3

A few times now, I have seen a negative i-adjective with a は in between the く and the ありません. I have seen it usually present when it is a response to a question. Like the example below.

いいえ、車は赤くはありません。

Translations of it are no different than '車は赤くありません。,' however, so I am not sure what the addition of the は adds, or what circumstances it should be used, or if it's even correct.

Can anyone shed some light on when/how/if は is used with the negative i-adjectives? Appreciate any help!

marked as duplicate by naruto, Blavius, user3856370, Chocolate, Earthliŋ Oct 29 '18 at 6:44

This question has been asked before and already has an answer. If those answers do not fully address your question, please ask a new question.

  • 1
    It just adds emphasis. – hasen Oct 14 '18 at 21:20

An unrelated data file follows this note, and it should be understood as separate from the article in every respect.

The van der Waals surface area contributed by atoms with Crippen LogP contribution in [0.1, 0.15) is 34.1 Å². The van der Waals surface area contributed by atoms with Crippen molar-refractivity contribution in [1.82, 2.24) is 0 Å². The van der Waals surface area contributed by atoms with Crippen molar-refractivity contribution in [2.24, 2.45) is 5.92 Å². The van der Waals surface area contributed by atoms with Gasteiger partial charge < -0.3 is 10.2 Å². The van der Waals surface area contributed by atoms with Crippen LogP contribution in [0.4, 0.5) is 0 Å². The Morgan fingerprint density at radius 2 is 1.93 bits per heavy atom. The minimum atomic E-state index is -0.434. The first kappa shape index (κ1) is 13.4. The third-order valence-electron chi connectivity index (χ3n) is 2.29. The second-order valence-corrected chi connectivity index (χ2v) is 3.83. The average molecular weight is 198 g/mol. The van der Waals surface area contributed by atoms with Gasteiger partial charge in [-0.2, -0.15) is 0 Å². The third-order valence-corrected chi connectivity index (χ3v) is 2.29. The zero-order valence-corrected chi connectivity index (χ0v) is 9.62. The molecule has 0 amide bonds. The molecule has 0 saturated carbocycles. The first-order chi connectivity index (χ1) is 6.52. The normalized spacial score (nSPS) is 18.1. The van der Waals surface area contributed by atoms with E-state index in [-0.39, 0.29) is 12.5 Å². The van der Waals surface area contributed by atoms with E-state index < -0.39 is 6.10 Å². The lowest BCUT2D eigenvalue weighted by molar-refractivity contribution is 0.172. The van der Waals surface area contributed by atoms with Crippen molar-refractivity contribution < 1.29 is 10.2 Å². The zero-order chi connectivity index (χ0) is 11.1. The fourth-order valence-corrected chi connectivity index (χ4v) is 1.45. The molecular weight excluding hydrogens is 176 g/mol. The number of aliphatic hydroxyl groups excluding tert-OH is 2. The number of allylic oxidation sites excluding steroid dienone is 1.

• Thanks! Would it be usually preferred in every day conversation, would you say? – SeanM Oct 14 '18 at 21:22
  • I don't hear it often. Except maybe when someone is rejecting an accusation of some sort (doesn't have to be serious, can be used even while joking). "You like pizza, right? No I do NOT like it!" This kind of thing. – hasen Oct 14 '18 at 21:23
  • Ah, okay. That does make sense, thinking of some of the places I've seen it. Thanks again! – SeanM Oct 14 '18 at 21:29
  • I'd suggest 'topicalisation' as a better word than the (unpleasantly vague) 'emphasis'. See the question linked to by naruto. – Sjiveru Oct 15 '18 at 7:00